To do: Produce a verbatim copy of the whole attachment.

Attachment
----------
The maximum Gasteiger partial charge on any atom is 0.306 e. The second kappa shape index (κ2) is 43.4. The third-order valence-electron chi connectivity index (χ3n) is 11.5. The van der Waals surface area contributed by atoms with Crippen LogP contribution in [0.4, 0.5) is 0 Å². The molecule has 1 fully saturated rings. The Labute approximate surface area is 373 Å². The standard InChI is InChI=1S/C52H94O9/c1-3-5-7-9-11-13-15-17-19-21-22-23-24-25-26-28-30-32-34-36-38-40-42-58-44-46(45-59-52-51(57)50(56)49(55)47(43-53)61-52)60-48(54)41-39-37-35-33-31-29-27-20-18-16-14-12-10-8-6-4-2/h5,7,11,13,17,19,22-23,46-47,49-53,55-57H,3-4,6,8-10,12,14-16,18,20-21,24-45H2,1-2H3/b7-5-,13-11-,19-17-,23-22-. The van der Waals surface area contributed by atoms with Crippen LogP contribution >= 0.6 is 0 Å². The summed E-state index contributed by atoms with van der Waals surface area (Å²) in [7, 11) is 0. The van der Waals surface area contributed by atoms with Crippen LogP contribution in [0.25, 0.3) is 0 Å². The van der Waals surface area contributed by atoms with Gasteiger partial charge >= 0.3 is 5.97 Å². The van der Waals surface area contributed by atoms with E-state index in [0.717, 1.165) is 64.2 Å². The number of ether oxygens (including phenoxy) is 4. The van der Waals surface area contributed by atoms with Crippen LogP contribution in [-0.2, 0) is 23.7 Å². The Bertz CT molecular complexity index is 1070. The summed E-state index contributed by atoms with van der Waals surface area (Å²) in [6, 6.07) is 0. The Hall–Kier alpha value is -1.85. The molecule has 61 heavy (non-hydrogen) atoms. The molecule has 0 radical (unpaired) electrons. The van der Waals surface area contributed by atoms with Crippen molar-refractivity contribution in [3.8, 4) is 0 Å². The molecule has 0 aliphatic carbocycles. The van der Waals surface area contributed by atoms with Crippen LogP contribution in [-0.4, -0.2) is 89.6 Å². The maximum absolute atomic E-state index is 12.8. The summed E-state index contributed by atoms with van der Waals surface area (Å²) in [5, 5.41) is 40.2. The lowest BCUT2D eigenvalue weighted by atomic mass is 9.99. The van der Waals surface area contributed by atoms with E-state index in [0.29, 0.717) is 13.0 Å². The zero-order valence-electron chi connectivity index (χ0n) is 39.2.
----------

The maximum Gasteiger partial charge on any atom is 0.306 e. The second kappa shape index (κ2) is 43.4. The third-order valence-electron chi connectivity index (χ3n) is 11.5. The van der Waals surface area contributed by atoms with Crippen LogP contribution in [0.4, 0.5) is 0 Å². The molecule has 1 fully saturated rings. The Labute approximate surface area is 373 Å². The standard InChI is InChI=1S/C52H94O9/c1-3-5-7-9-11-13-15-17-19-21-22-23-24-25-26-28-30-32-34-36-38-40-42-58-44-46(45-59-52-51(57)50(56)49(55)47(43-53)61-52)60-48(54)41-39-37-35-33-31-29-27-20-18-16-14-12-10-8-6-4-2/h5,7,11,13,17,19,22-23,46-47,49-53,55-57H,3-4,6,8-10,12,14-16,18,20-21,24-45H2,1-2H3/b7-5-,13-11-,19-17-,23-22-. The van der Waals surface area contributed by atoms with Crippen LogP contribution >= 0.6 is 0 Å². The summed E-state index contributed by atoms with van der Waals surface area (Å²) in [7, 11) is 0. The van der Waals surface area contributed by atoms with Crippen LogP contribution in [0.25, 0.3) is 0 Å². The van der Waals surface area contributed by atoms with Gasteiger partial charge >= 0.3 is 5.97 Å². The van der Waals surface area contributed by atoms with E-state index in [0.717, 1.165) is 64.2 Å². The number of ether oxygens (including phenoxy) is 4. The van der Waals surface area contributed by atoms with Crippen LogP contribution in [-0.2, 0) is 23.7 Å². The Bertz CT molecular complexity index is 1070. The summed E-state index contributed by atoms with van der Waals surface area (Å²) in [6, 6.07) is 0. The Hall–Kier alpha value is -1.85. The molecule has 61 heavy (non-hydrogen) atoms. The molecule has 0 radical (unpaired) electrons. The van der Waals surface area contributed by atoms with Crippen molar-refractivity contribution in [3.8, 4) is 0 Å². The molecule has 0 aliphatic carbocycles. The van der Waals surface area contributed by atoms with Crippen LogP contribution in [-0.4, -0.2) is 89.6 Å². The maximum absolute atomic E-state index is 12.8. The summed E-state index contributed by atoms with van der Waals surface area (Å²) in [5, 5.41) is 40.2. The lowest BCUT2D eigenvalue weighted by atomic mass is 9.99. The van der Waals surface area contributed by atoms with E-state index in [0.29, 0.717) is 13.0 Å². The zero-order valence-electron chi connectivity index (χ0n) is 39.2.